This is an early recognition of the phenomenon of climate change.

1859 Introduction to climate science

John Tyndall, a self-taught Irish scientist, suggests that changes in concentrations of water vapor, carbon dioxide, and any other radioactive ingredient could bring about climate change.

1887 Study of effect of human activity on climate

Geographer and climatologist Eduard Bruckner makes pioneering studies of climate change and in particular of the effect of human activity on climate.

1896 Role of carbon dioxide as a GHG established

Svante August Arrhenius of Sweden presents a paper to the Stockholm Physical Society entitled, On the Influence of Carbonic Acid in the Air upon the Temperature of the Ground.

This establishes the role of carbon dioxide as a greenhouse gas.

1897 Ice ages tied to CO2 feedbacks
American geologist Thomas C. Chamberlin develops one of the first theories of climate change that emphasizes carbon dioxide as a major regulator of Earth's temperature, thus anticipating modern global warming.

Chamberlin hypothesized that that ice ages might follow a self-oscillating cycle driven by feedbacks involving CO2.

1930s Milankovitch cycles described
Serbian astrophysicist Milutin Milankovitch develops a mathematical theory of climate based on the seasonal and latitudinal variations of solar radiation received by the Earth.

Now known as the Milankovitch Theory, it states that as the Earth travels through space around the sun, cyclical variations in three elements of Earth-sun geometry combine to produce variations in the amount of solar energy that reaches Earth:

eccentricity, obliquity, and precession of the Earth's orbit.

1938 Fossil fuels implicated in climate change
George.S. Callendar publishes The Artificial Production of Carbon Dioxide and Its Influence on Climate, in which he directly implicates fossil fuel combustion as an agent of climate change.

He is largely ignored or derided for this claim, but history proves him to be prophetic

1957 Evidence of CO2 increase due to fossil fuels
Roger Revelle of the United States and Hans Suess of Austria demonstrate that carbon dioxide has increased in the atmosphere as a result of the use of fossil fuels.

Revelle concludes that "Human beings are now carrying out a large scale geophysical experiment of a kind that could not have happened in the past nor be reproduced in the future."

1958 Keeling curve shows rise in CO2 levels
Oceanographer Charles Keeling begins his study of Earth's atmospheric carbon dioxide concentrations, as measured at Mauna Loa, Hawaii and other locations.

He definitively confirms the rise of atmospheric CO2, by means of a data set now known as the Keeling curve, or the Mauna Loa Curve.

These data showed unequivocally that CO2 levels had been rising since the middle of the 20th C.

1958 Keeling curve shows rise in CO2 levels
Oceanographer Charles Keeling begins his study of Earth's atmospheric carbon dioxide concentrations, as measured at Mauna Loa, Hawaii and other locations.

He definitively confirms the rise of atmospheric CO2, by means of a data set now known as the Keeling curve, or the Mauna Loa Curve.

These data showed unequivocally that CO2 levels had been rising since the middle of the 20th C.

1967 Early plausible climate model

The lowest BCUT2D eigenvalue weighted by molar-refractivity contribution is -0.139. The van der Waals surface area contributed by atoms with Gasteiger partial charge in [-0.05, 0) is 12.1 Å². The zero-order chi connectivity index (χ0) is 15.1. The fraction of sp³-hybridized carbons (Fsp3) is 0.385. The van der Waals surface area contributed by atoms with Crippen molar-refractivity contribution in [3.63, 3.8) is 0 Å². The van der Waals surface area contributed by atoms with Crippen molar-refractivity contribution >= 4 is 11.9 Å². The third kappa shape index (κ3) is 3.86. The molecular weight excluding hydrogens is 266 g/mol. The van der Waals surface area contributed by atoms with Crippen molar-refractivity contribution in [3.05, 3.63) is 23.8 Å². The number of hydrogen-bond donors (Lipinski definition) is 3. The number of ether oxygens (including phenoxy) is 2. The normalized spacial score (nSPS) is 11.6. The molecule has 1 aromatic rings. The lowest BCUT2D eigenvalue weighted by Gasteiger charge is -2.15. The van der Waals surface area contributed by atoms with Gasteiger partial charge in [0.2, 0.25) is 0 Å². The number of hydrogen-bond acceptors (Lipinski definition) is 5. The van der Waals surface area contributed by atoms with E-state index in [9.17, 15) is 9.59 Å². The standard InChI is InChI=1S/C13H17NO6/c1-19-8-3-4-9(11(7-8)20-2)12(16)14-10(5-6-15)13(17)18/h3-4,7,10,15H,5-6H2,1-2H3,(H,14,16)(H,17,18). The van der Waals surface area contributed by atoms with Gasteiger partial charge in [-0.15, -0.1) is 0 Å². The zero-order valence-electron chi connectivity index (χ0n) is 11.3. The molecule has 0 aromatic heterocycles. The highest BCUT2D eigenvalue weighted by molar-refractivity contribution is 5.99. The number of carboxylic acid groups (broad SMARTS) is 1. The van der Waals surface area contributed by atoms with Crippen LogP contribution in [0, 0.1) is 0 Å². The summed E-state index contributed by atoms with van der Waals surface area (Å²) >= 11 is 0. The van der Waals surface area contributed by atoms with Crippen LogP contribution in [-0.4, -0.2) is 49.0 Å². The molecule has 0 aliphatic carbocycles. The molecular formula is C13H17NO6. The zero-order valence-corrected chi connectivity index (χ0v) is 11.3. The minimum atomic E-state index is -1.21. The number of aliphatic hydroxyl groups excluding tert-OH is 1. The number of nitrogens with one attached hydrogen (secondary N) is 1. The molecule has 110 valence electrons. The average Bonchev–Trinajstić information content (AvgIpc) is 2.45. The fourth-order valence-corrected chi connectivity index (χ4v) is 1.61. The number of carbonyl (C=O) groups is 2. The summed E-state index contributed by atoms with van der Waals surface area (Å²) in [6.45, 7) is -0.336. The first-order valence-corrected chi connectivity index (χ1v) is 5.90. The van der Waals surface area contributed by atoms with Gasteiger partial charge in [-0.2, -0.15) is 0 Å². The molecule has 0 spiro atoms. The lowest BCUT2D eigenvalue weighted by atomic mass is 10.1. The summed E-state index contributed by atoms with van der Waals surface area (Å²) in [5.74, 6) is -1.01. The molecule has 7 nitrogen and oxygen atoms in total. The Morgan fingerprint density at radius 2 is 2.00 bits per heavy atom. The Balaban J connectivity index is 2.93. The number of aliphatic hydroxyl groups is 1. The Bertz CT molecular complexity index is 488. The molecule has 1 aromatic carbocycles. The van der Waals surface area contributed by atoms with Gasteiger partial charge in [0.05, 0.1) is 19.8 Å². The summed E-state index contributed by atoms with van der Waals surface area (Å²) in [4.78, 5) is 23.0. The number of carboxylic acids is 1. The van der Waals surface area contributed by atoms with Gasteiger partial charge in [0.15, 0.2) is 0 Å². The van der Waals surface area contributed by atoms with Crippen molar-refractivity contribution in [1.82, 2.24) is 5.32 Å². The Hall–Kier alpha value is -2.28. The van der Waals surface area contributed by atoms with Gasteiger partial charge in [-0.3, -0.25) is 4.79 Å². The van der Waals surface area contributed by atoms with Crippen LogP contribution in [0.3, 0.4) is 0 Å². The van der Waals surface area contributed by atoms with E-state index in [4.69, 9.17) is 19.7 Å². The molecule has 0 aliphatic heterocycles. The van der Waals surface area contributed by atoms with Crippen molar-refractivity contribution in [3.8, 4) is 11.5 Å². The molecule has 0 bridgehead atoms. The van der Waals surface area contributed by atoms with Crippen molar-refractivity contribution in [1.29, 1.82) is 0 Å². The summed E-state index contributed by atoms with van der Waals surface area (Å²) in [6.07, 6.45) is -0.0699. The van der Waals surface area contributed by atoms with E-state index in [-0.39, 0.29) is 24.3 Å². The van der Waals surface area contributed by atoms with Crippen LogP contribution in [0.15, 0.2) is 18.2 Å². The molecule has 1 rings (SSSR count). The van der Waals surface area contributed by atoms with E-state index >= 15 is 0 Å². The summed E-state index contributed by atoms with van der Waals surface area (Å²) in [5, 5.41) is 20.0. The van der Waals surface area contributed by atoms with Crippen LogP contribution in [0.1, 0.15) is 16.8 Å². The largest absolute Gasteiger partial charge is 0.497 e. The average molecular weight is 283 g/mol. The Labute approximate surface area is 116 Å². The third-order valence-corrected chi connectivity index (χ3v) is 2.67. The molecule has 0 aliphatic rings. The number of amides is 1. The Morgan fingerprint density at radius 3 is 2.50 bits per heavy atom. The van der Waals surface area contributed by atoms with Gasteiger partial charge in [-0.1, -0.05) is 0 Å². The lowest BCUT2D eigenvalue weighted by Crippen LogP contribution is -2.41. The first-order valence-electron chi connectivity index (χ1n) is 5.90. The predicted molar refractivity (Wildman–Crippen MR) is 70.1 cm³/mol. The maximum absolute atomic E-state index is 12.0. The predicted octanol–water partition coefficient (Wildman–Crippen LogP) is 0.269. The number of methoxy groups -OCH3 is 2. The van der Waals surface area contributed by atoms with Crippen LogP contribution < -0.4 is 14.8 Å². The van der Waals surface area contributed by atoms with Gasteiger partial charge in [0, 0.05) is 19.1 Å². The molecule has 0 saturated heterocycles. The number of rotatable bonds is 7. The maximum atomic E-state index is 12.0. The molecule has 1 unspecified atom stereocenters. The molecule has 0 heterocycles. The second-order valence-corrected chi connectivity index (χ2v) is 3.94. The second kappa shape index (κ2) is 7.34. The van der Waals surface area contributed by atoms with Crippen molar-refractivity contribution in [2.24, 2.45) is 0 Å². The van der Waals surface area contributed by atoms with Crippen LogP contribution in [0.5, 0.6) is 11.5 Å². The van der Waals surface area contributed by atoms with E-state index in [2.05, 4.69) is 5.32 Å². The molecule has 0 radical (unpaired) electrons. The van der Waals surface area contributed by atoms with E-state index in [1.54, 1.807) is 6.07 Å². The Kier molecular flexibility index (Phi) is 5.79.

Meteorologists Syukuro ("Suki") Manabe and Richard Wetherald develop a climate model that predicts that global temperature would rise roughly 2 °C (around 3-4 °F) for a doubling of CO2 concentrations.

This is the first time a greenhouse warming computation includes enough of the essential factors to seem plausible to many experts.

late 1960s Global atmospheric circulation models

The advent of more powerful digital electronic computers make it possible to model the global general atmospheric circulation for the first time.

By the 1970s, general circulation models (GCMs) are the central tool of climate scientists such as Syukuro Manabe and Kirk Bryan, and they will play a key role in describing climate change.
Adopt energy-saving habits - Keep thermostat relatively low in winter and ease up on the air conditioning in summer. Clean or replace dirty air conditioner filters as recommended to keep the A/C operating at peak efficiency. - Unplug your electronics when not in use. To make it easier, use a power strip. Even when turned off, items like your television, computer, and cellphone charger still sip power. - Dry your clothes outside whenever possible. - Make minimal use of power equipment when landscaping. - Choose green electricity. Many utilities give you the option to purchase electricity generated by wind and solar power for a small rate surcharge. - Purchase carbon offsets to make up for the energy use you can't eliminate.
Reduce your Food Footprint - Eat more local, organic, in-season foods. - Plant a garden-it doesn't get more local than that. - Shop at your local farmer's market or natural foods store. Look for local, in-season foods that haven't traveled long distances to reach you. - Choose foods with less packaging to reduce waste. - Eat lower on the food chain-going meatless for just one meal a week can make a difference. Globally, it has been estimated that 18% of all greenhouse gas emissions are associated with meat consumption.
Adopt water-saving habits - Take shorter, less frequent showers-this not only saves water, but the energy needed to heat it - Don't use the garbage disposal. Compost instead. - Run the dishwasher and the laundry machine only when full. - Wash cars rarely, or better yet, take them to a carwash. Commercial carwashes use less water per wash than home washers; they are required to drain water into the sewage system - Avoid hosing down or power-washing your deck, walkways, or driveway. - Regularly look for and fix leaks. Reduce your Goods and Services Footprint - Buy less! Replace items only when you really need to. - Recycle all your paper, glass, aluminum, and plastic. Don't forget electronics! - Compost food waste for the garden. - Buy recycled products, particularly those labeled "post-consumer waste."